This is the first of an ongoing series of reviews/commentary of impact metal albums of yesteryear. Not from some publication that hired guns masquerading as metal fans, but true metal fans with a love for the genre. Thanks for reading.
If you are ever asked to give an example of a landmark album, a release that shaped the musical landscape forever and shaped the course that metal would take from that day forward, go no further than Metallica’s Master Of Puppets.
Some will beg to differ of course, for there are worthy opponents, but in my opinion, in terms of shaping the Heavy Metal sound, songwriting, musicianship, and production, this album has few peers.
Some will say that it is Metallica’s predecessor to this album, Ride The Lightning, that is the true landmark release. A fair argument. But it is not nearly as influential as this one, and the musicianship was not as high a level as it was with Master, and they were definitely not at their songwriting peak. No, this is the one that brought Metallica to the masses and changed the game forever. Much like Batman did once he appeared in Gotham. And it also happened to be the first concert I ever saw of them when they opened up for Ozzy, yes, with Cliff Burton (more on him in later articles). I was in the same fucking arena with Cliff Burton. That alone give me goosebumps when thinking about Metallica. He WAS their heart and soul, and this album proves it (more on that in later articles).
This was Metallica at their peak, with their classic lineup. Hungry, mean, aggressive, virtuosic, melodic, heavy, hard, and unrelenting. It WAS what Thrash was meant to be, and it stands as one of the metal albums that defined the genre’s sound for all time.
Released in February 24 1986, it began to set a course for Heavy Metal not quite seen up until that point. It forced the industry to take notice of metalheads that had NO desire for image, but ONLY for great Heavy Metal music. It was a kick to the balls of the industry, it was a statement of musical purity, and it was uncompromising in its songwriting. There were no radio friendly songs on this record despite having signed to major label Elektra Records in 1984. It was artistic freedom that made this record great, unrestrained by calls for mass appeal by interfering record executives. Left to their own devices, they did what they knew best – They wrote epic metal of Biblical proportions. And with relentless touring and smart marketing, the bands met with sales success. According to Billboard, the album sold 300,000 in its first 3 weeks. Thrash Metal had finally arrived in force.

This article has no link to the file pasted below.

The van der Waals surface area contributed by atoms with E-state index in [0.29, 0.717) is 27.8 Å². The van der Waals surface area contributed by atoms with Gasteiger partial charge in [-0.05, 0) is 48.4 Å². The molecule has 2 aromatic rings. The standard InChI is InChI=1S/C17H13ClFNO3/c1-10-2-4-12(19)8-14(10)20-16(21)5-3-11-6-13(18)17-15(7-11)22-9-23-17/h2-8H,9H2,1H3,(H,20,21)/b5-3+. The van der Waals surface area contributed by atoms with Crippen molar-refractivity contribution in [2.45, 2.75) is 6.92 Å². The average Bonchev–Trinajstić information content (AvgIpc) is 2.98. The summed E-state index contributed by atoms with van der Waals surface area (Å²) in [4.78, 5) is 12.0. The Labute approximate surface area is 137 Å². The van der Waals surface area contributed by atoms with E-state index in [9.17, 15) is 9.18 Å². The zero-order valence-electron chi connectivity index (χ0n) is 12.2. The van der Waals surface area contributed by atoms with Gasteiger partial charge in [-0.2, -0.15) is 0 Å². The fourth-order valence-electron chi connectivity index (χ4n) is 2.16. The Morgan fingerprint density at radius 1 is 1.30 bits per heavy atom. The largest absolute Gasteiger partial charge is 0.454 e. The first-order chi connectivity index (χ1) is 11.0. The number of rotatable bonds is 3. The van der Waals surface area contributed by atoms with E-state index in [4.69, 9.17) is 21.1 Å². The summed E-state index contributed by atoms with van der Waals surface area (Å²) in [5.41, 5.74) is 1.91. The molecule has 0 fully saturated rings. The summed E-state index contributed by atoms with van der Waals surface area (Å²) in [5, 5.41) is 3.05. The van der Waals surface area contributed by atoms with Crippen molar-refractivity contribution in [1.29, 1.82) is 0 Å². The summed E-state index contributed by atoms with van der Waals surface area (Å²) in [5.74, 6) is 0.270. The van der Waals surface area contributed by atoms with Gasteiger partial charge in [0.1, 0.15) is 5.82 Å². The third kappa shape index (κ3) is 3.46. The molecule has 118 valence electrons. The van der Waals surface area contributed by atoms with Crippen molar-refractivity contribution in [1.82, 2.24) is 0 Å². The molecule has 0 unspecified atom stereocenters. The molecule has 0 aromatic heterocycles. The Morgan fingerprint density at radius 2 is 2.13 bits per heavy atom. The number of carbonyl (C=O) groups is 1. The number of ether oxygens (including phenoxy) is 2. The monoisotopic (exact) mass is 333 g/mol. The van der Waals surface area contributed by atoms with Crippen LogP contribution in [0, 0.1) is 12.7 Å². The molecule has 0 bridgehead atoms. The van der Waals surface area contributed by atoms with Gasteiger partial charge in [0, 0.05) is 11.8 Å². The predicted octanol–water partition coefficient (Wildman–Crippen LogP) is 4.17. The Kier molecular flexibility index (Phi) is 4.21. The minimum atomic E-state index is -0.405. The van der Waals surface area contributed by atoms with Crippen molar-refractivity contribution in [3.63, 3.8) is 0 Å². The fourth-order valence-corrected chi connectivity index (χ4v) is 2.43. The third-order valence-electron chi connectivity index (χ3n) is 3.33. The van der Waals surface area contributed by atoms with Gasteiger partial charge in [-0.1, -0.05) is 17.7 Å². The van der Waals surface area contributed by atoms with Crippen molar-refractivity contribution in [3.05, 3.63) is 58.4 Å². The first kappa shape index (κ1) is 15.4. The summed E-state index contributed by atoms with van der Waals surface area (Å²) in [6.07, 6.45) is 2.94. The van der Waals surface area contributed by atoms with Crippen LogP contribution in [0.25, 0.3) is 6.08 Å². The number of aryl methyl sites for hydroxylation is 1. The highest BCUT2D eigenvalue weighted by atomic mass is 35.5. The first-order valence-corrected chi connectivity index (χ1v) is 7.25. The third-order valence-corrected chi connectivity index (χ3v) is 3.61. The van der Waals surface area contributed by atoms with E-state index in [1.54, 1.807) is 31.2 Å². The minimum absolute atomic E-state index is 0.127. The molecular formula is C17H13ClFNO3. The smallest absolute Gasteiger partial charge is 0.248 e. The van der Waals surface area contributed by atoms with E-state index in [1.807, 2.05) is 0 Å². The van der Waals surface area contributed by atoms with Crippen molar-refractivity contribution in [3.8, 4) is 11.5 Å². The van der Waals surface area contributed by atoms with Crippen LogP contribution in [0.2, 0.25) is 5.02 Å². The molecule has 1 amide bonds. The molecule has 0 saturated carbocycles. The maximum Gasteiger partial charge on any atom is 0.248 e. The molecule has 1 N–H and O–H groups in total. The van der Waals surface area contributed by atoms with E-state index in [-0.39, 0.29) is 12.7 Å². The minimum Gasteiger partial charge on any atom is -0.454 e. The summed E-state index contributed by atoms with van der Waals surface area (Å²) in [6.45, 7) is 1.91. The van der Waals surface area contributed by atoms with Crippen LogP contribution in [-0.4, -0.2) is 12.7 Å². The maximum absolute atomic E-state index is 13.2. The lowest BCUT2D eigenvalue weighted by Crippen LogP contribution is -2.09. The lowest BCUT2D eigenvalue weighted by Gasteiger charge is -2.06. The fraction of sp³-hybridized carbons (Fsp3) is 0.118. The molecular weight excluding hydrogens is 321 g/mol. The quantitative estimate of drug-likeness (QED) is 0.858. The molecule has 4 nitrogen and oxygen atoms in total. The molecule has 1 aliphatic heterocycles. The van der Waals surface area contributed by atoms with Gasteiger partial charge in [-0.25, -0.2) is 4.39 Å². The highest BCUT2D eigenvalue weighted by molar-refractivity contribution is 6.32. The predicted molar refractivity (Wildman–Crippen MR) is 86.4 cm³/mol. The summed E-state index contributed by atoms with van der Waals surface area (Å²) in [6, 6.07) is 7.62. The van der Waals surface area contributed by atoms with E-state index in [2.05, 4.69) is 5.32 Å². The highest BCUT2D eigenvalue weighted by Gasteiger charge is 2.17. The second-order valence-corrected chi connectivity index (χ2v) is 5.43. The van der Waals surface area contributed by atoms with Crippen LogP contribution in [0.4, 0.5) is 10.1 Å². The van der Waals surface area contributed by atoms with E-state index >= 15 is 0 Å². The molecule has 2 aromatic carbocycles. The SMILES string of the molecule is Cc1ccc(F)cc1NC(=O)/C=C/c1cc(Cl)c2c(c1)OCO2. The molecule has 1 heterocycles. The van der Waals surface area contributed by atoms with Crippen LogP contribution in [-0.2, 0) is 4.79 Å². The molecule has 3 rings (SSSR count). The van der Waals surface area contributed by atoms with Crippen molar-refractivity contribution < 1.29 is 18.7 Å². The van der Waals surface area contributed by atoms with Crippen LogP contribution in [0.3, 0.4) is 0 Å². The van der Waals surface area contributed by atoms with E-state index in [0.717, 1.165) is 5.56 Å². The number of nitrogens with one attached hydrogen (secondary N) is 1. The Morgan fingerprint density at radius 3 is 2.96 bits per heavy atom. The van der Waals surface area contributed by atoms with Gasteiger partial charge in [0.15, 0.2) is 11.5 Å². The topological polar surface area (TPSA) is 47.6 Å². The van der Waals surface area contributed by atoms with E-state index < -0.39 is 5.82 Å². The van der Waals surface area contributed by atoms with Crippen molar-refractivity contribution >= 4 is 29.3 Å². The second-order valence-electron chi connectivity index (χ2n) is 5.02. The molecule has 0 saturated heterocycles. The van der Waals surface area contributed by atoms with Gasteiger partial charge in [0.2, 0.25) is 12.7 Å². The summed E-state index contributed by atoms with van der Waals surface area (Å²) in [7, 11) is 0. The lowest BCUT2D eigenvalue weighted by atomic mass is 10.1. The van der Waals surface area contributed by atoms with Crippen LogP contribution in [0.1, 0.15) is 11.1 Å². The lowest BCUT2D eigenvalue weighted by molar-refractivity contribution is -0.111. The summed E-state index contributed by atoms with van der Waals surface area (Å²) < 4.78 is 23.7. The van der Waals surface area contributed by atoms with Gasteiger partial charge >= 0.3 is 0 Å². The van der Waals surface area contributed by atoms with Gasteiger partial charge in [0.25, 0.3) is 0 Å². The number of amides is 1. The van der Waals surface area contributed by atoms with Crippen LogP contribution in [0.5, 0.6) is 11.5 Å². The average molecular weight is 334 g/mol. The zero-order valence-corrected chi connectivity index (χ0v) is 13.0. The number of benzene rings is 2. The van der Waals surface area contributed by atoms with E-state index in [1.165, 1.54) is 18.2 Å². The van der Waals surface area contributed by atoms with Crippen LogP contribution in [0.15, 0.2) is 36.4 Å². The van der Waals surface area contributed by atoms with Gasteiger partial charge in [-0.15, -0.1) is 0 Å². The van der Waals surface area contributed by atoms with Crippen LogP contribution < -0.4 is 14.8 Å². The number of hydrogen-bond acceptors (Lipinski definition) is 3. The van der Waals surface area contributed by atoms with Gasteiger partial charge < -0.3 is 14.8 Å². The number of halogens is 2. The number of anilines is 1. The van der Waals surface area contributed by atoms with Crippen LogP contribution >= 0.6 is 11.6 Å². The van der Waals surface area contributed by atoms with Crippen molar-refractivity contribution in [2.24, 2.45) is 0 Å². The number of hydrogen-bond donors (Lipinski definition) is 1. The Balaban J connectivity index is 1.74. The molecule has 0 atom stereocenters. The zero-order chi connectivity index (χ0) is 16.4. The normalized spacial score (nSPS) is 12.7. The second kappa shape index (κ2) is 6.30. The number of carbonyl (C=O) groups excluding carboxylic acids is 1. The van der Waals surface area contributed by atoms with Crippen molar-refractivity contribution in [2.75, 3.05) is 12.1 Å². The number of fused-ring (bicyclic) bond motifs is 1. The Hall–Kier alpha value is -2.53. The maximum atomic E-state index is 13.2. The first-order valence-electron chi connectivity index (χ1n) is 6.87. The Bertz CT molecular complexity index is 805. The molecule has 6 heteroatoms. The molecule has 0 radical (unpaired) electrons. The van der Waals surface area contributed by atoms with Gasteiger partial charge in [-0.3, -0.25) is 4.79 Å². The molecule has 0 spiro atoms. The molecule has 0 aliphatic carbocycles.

The overall theme of the album is one of control of the individual and by extension the masses. The control comes in different forms – Drugs, government, religion. The intro song of Battery speaks of the violent tendencies of man, followed by stories of control and horror(Master Of Puppets, The Thing That Should Not Be, Sanitarium, Disposable Heroes, Leper Messiah), followed by the incredible instrumental Orion, which acts almost as a meditative piece of introspection for those wanting to break free of the control of others (to me its calm before the storm of freedom that follows), and then ending with thoughts of violent expression but this time with the underlying thought of rebellion against those in control (Living on your knees, conformity, Or dying on your feet for honesty), that being the excellent Damage Inc.
This was a band in their songwriting peak. The absolute precision of the rhythm guitars, recorded solely by James Hetfield, was a thing of absolute glory. Kirk Hammet’s emotional, and technically proficient solos were splendid acts of equal parts shred and soul. Add the incredible prowess of Cliff Burton’s Thrash style finger picking bass lines and Lars unconventional (meaning little double bass and less following the rhythm guitars every move as most Thrash does then and now) yet TIGHT AS FUCK drumming, it was a metal chemistry rarely, if ever, seen before. The chemistry exemplified by the band at this time was never to be equaled again, for by September 27 of 1986 the band as we knew it ended. Cliff Burton was tragically killed in a bus accident. You likely already know the tragic story. The ending of this man’s life changed the course of metal, not just the course of Metallica. And though Metallica would go on to even greater success, they would never be as good musically as they were on this album. Why? Because the biggest leap forward in musicianship and songwriting came between Kill Em All and Ride The Lightning, and the force behind the change was Cliff Burton, whose influence was THE KEY to taking them from a good Thrash band into an exquisite one. I’ll write more on Cliff later, but suffice it to say, it is an understatement to say he was the Wolfgang Amadeus Mozart of Thrash Metal.
Much has changed with Metallica since Master Of Puppets, most of it negative, but nothing can take away from this album from which all other Heavy Metal albums will be compared to until time immemorial. And deservedly so.